Sam Muir is a master’s student at the Bren School of Environmental Science & Management at the University of California, Santa Barbara (UCSB), studying Environmental Data Science. Additionally, he is the student representative on the Bren School’s Master’s Curriculum Committee and sits on the Dean’s Advisory Council. His current research areas and interests include spatio-temporal land cover shifts in climate change, machine learning spatial modeling to inform species conservation efforts, and accessible science communication for environmental justice.

In all of his work, Sam aims to elevate and incorporate the experiences of underrepresented populations and ultimately hopes to develop environmental data tools to aid these groups. Following graduation from UCSB, Sam is excited to further environmental equity in public schools as a School Campus Tree Study Intern for the U.S. Forest Service. Sam holds a B.S. in Biology, a B.A. in Environmental Studies, and a minor in French Language and Culture from St. Mary’s College of Maryland.

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Tamanna Chowdhury

Tamanna Chowdhury is a driven rising senior at Hunter College, where she is enrolled in the prestigious Deadouls Honors program and majoring in Computer Science. She actively contributes to the campus community as an Undergraduate Teaching Assistant for Intro to Computer Science and as a Committee member for the Deadouls Honors program.

Born and raised in America to parents from Bangladesh, Tamanna embodies a rich cultural background. Her experiences growing up in a multicultural environment likely contribute to her diverse perspectives and broad understanding of the world. Tamanna is deeply passionate about making a positive impact in the tech industry and advocating for greater inclusion of women in STEM fields. Her commitment to these causes reflects her desire to create a more equitable and diverse future in technology.

In addition to her academic pursuits and extracurricular involvement, Tamanna has a keen interest in photography. This creative outlet allows her to express herself artistically and capture the beauty of the world around her. She also enjoys spending time in nature, going on walks with her family and friends. Overall, Tamanna Chowdhury is a motivated and multifaceted individual who is dedicated to her studies, passionate about social issues, and finds joy in both creative expression and outdoor adventures.

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Tehani Chandrasena Perera

Tehani is a rising senior at Mount Holyoke College majoring in International Relations with a minor in Psychology and a Nexus in Law, Public Policy and Human Rights. Her International Relations major focuses on Global Commons which consists of areas related to migration, refugees, diasporas and ethnic politics. Tehani hopes to learn more about feminist health politics in the South Asian subcontinent as well as gender, sexuality and minority health in rural communities. She is passionate about advocating for gender equality and fixing educational inequity. She has been a part of social service organizations for most of her high school life going into college and has initiated many projects related to empowering women and girls.

On campus, she currently serves as the Social Chair for the 2025 Class Board, Co-Chair of AWAZ the South Asian Students Association, Captain of the JHUMKA dance team and Vice President of the MHC Pre-Law Association. She has worked on several teams at non-profit organizations and has held internships in Sri Lanka, The U.S. and remote positions in China and the Seychelles. She is a recipient of the Young Women in Public Affairs award through Zonta International and was the only winner from the Asian subcontinent among 9 other young women from across the globe. After graduation, Tehani plans to read for a master’s in Public Policy. This summer, Tehani is thrilled to join the CAPAL cohort and to further her interests in public service through hands-on experience!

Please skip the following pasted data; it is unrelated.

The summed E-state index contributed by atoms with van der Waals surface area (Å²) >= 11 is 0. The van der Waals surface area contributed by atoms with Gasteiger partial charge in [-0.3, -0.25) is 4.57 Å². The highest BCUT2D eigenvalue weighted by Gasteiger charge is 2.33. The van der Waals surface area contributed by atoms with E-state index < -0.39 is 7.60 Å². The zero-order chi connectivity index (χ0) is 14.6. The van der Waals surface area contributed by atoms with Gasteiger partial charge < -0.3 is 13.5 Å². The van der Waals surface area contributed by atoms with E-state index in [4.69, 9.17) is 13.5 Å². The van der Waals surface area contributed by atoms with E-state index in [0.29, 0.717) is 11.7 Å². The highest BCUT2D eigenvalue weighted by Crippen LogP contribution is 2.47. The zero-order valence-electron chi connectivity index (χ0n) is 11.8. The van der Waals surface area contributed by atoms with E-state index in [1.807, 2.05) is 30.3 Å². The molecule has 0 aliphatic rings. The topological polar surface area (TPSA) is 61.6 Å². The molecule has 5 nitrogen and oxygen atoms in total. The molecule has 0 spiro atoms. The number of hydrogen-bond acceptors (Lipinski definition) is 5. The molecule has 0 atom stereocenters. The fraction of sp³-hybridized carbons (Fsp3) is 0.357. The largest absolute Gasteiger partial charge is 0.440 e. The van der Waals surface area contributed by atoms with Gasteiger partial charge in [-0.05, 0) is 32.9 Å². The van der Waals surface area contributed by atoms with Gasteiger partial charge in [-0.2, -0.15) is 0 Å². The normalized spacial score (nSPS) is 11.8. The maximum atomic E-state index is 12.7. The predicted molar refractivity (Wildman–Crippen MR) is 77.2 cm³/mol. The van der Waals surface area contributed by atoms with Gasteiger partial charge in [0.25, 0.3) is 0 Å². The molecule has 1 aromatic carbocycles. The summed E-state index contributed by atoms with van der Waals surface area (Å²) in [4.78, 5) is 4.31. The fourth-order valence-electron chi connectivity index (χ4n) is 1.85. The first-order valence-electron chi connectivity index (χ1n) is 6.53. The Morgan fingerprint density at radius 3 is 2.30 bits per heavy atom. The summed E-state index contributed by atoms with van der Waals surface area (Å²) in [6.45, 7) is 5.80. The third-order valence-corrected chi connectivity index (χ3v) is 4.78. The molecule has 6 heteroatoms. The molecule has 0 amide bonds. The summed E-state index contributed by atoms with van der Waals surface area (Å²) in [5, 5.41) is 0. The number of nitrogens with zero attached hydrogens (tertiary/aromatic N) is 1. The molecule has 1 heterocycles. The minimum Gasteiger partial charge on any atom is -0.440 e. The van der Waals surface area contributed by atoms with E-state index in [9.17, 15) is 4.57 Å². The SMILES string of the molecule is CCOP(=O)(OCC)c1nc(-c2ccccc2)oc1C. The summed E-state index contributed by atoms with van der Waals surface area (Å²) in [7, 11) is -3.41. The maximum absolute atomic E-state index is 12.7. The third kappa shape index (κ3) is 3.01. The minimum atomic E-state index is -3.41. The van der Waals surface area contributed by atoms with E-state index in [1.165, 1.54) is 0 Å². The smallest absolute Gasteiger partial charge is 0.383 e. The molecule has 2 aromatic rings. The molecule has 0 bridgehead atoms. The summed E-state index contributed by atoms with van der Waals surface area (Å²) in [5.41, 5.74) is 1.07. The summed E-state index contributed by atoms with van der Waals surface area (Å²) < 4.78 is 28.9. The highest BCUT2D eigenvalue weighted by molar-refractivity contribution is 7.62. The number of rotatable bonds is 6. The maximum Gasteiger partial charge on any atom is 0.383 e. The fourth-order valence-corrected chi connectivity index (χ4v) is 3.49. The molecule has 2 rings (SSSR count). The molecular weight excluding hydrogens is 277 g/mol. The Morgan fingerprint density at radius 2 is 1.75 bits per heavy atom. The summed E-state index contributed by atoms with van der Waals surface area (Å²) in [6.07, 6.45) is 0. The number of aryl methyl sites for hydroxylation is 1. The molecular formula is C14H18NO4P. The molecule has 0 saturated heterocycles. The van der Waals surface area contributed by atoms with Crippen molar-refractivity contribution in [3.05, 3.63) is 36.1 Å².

Vidhatrie Keetha

Vidhatrie Keetha is a rising sophomore and transfer student at Cornell University. As a first-year student at Emory University, she held leadership roles in Emory’s Asian Pacific-Islander Desi American Activists club (APIDAA), South Asian Women’s Collective (SAWC), Student Government Association’s First Year Council, and Center for Women’s Praxis cohort. As a part of these organizations, she engaged with Asian American advocacy by moderating panels and leading discussion-based events on topics ranging from interracial dialogue to Asian Americans in literature/publishing. She was appointed a 2022 National Student Poet by Dr. Jill Biden, and has performed or has been honored for her poetry at venues including the White House, Carnegie Hall, Planet Word Museum, the Institute of Museum and Library Services, and more. As a National Student Poet, she collaborated with local nonprofits and libraries to lead workshops in New York focused on the intersections between poetry and activism, and founded Wanderer Poetry Collective to increase access to literary programming and publishing opportunities for marginalized youth. She is passionate about finding ways to combine her interests in literature and community organizing, having recently written original poetry for an Atlanta exhibit on Asian American History organized by the nonprofit Asian American Voices for Education (AAVED). She is so excited for the opportunity to join the CAPAL cohort and looks forward to learning more about public service this summer!

CAPAL Public Service Scholars

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Ayaan Siddiqui

Ayaan Siddiqui is a Cornelius Scholar at Vanderbilt University from Phoenix, Arizona. Ayaan has been involved as a representative and state engagement liaison to ZeroHour, The Borgen Project, and ImproveTheDream where he has lobbied government offices to advocate for climate justice, increased USAID to severely impoverished communities, and immigration reform respectively. He has worked to help introduce two bills in the U.S. House of Representatives and Senate supporting immigration reform for children of long-term visa holders. Through his appointment as a UNICEF National Youth Council Member, he has given opening remarks at the State of the World’s Children Report on mental health and the Concordia Summit alongside the United Nations General Assembly on youth participation in local communities.